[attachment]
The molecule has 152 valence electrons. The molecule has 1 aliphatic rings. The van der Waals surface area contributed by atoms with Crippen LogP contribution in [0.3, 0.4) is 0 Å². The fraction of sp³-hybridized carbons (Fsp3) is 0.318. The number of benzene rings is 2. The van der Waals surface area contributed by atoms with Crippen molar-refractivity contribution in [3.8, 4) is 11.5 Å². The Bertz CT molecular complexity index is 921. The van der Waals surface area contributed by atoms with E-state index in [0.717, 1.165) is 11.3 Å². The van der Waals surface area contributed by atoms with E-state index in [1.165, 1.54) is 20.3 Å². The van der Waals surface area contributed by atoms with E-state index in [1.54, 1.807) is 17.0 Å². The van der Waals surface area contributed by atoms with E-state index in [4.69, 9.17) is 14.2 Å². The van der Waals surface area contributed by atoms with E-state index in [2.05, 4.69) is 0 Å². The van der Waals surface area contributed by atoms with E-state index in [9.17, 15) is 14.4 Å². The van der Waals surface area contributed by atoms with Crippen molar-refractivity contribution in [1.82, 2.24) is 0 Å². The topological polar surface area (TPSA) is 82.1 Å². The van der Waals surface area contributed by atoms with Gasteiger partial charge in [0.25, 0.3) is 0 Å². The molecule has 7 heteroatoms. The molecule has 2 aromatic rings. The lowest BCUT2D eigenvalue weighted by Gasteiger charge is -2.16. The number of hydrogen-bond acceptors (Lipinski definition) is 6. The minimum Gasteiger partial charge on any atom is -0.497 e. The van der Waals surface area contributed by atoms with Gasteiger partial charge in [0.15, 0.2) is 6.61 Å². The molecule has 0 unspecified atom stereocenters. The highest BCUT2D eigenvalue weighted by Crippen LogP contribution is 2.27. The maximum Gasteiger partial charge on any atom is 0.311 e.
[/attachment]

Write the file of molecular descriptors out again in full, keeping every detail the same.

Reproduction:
The molecule has 152 valence electrons. The molecule has 1 aliphatic rings. The van der Waals surface area contributed by atoms with Crippen LogP contribution in [0.3, 0.4) is 0 Å². The fraction of sp³-hybridized carbons (Fsp3) is 0.318. The number of benzene rings is 2. The van der Waals surface area contributed by atoms with Crippen molar-refractivity contribution in [3.8, 4) is 11.5 Å². The Bertz CT molecular complexity index is 921. The van der Waals surface area contributed by atoms with E-state index in [0.717, 1.165) is 11.3 Å². The van der Waals surface area contributed by atoms with E-state index in [1.165, 1.54) is 20.3 Å². The van der Waals surface area contributed by atoms with E-state index in [1.54, 1.807) is 17.0 Å². The van der Waals surface area contributed by atoms with E-state index in [4.69, 9.17) is 14.2 Å². The van der Waals surface area contributed by atoms with E-state index in [2.05, 4.69) is 0 Å². The van der Waals surface area contributed by atoms with E-state index in [9.17, 15) is 14.4 Å². The van der Waals surface area contributed by atoms with Crippen molar-refractivity contribution in [1.82, 2.24) is 0 Å². The topological polar surface area (TPSA) is 82.1 Å². The van der Waals surface area contributed by atoms with Gasteiger partial charge in [0.25, 0.3) is 0 Å². The molecule has 7 heteroatoms. The molecule has 2 aromatic rings. The lowest BCUT2D eigenvalue weighted by Gasteiger charge is -2.16. The number of hydrogen-bond acceptors (Lipinski definition) is 6. The minimum Gasteiger partial charge on any atom is -0.497 e. The van der Waals surface area contributed by atoms with Gasteiger partial charge in [0.15, 0.2) is 6.61 Å². The molecule has 0 unspecified atom stereocenters. The highest BCUT2D eigenvalue weighted by Crippen LogP contribution is 2.27. The maximum Gasteiger partial charge on any atom is 0.311 e.